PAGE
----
Thursday, November 12, 2015

Winning the Holidays

Now that Halloween is in the rear-view mirror, I suppose it's only natural that retailers will have their full attention on Black Friday and the visions of sugar plum receipts that are dancing in their heads.

As a full-blooded American I thought I'd become inured to the annual full-court press that constitutes Xmas marketing, but a recent internet ad slipped through my defenses. It was a video clip from a big box store exhorting listeners to buy something expensive (that would come in a big box) and thereby assure that you'd "win the holidays."

It made me want to puke. 

I get it that we live in a competitive culture and that it's considered fair game to manufacture demand, but who needs to "win" Christmas? Don't get me wrong. I am not a Scrooge about giving gifts, and I'm not writing to defend the role of Christ in Christmas. The holidays are precious to me for family time, and for reflection. It's precious as a fortnight when less work is expected and we honor more the relationships that should arguably be the center of our lives year round.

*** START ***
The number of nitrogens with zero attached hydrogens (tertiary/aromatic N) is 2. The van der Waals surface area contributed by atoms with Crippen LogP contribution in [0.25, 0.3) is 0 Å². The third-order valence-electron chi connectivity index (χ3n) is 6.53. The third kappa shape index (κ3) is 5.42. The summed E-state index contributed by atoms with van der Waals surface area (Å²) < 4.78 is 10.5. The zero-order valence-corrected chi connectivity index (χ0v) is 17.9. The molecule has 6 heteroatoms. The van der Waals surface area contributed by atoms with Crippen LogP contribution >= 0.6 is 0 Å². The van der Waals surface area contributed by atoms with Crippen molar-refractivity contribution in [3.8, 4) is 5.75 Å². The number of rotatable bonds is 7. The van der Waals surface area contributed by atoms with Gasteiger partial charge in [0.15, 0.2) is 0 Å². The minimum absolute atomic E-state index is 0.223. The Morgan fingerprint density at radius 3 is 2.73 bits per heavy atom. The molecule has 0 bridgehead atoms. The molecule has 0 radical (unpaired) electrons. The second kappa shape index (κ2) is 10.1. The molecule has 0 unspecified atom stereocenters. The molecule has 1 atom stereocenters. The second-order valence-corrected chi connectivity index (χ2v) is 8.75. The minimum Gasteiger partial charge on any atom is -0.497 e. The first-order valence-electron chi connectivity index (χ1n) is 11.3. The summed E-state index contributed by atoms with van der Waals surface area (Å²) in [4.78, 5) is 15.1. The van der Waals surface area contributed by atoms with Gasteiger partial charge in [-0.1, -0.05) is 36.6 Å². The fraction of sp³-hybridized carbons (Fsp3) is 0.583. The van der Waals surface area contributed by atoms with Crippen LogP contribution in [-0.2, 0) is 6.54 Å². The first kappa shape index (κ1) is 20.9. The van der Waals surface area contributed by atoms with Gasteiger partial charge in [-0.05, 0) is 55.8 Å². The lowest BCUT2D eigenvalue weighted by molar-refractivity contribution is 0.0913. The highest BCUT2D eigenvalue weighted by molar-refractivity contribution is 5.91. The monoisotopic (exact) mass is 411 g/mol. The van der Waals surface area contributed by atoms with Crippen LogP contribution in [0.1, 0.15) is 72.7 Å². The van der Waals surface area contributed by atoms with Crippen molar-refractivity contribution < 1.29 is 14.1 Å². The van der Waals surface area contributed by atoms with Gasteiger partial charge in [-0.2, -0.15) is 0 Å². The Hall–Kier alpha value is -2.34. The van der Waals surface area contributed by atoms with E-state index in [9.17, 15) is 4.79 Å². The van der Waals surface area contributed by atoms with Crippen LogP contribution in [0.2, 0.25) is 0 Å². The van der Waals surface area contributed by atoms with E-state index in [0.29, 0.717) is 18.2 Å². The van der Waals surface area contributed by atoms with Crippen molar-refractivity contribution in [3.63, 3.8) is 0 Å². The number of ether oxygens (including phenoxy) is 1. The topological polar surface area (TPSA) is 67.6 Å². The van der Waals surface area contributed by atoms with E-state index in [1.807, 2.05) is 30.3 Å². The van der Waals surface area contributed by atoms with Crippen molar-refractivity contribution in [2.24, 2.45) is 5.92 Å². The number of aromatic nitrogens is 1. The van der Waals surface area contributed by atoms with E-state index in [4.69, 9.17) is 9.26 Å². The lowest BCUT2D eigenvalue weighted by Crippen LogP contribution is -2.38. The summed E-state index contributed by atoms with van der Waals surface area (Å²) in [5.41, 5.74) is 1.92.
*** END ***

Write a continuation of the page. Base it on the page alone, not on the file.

This year I will be with my two kids and their families in Las Vegas (at my my daughter Jo's house) and I am wholeheartedly looking forward to it.

I love the rituals of the holidays because they help renew ties among the people, and evoke common memories. Some things have been continued through the generations (in my case it's opening presents Christmas morning, rather than the night before; making pinwheel cookies and plum pudding with hard sauce) and some things have to be adapted to the situation—I won't be looking for a white Christmas in Las Vegas (there may be a dip in Jo's backyard Jacuzzi instead), yet I'll be blessed to be with both my kids and our extended family that day—eating, laughing, and playing games together.

My revulsion is over the notion that: a) Christmas gift-giving (a ritual I enjoy in moderation) has morphed into a competition; and b) you need to outspend everyone else to achieve satisfaction. Relationships among loved ones should precisely be the place where competition has no play. You don't buy love. Nor do you acquire your way to happiness.

While I'm OK with Green Bay battling upstart Minnesota at Lambeau Field for the NFC North title on the last game of the regular season Jan 3 (still comfortably within the 12 Days of Christmas), I draw the line at competing for love around the Christmas tree. It's a sad commentary on how far our culture has drifted when contributing to the GNP has become the reason for the season.

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